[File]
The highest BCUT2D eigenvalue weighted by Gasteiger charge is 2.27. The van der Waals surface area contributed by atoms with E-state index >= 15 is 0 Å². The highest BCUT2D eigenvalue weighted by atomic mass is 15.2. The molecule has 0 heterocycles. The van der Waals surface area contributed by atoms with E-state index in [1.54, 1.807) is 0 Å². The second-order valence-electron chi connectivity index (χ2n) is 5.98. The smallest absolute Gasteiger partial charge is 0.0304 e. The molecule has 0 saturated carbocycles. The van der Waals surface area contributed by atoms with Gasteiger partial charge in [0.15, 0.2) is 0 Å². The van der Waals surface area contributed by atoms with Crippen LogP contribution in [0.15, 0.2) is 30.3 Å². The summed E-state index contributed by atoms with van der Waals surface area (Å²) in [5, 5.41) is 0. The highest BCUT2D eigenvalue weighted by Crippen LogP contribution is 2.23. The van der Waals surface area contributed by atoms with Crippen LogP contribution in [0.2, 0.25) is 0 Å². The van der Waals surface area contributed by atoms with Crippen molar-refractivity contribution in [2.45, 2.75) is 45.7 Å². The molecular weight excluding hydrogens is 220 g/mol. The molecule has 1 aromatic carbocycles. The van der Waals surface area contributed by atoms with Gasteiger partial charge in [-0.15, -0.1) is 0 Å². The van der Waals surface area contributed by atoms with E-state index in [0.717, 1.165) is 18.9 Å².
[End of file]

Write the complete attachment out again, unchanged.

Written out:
The highest BCUT2D eigenvalue weighted by Gasteiger charge is 2.27. The van der Waals surface area contributed by atoms with E-state index >= 15 is 0 Å². The highest BCUT2D eigenvalue weighted by atomic mass is 15.2. The molecule has 0 heterocycles. The van der Waals surface area contributed by atoms with E-state index in [1.54, 1.807) is 0 Å². The second-order valence-electron chi connectivity index (χ2n) is 5.98. The smallest absolute Gasteiger partial charge is 0.0304 e. The molecule has 0 saturated carbocycles. The van der Waals surface area contributed by atoms with Gasteiger partial charge in [0.15, 0.2) is 0 Å². The van der Waals surface area contributed by atoms with Crippen LogP contribution in [0.15, 0.2) is 30.3 Å². The summed E-state index contributed by atoms with van der Waals surface area (Å²) in [5, 5.41) is 0. The highest BCUT2D eigenvalue weighted by Crippen LogP contribution is 2.23. The van der Waals surface area contributed by atoms with Crippen LogP contribution in [0.2, 0.25) is 0 Å². The van der Waals surface area contributed by atoms with Crippen molar-refractivity contribution in [2.45, 2.75) is 45.7 Å². The molecular weight excluding hydrogens is 220 g/mol. The molecule has 1 aromatic carbocycles. The van der Waals surface area contributed by atoms with Gasteiger partial charge in [-0.15, -0.1) is 0 Å². The van der Waals surface area contributed by atoms with E-state index in [0.717, 1.165) is 18.9 Å².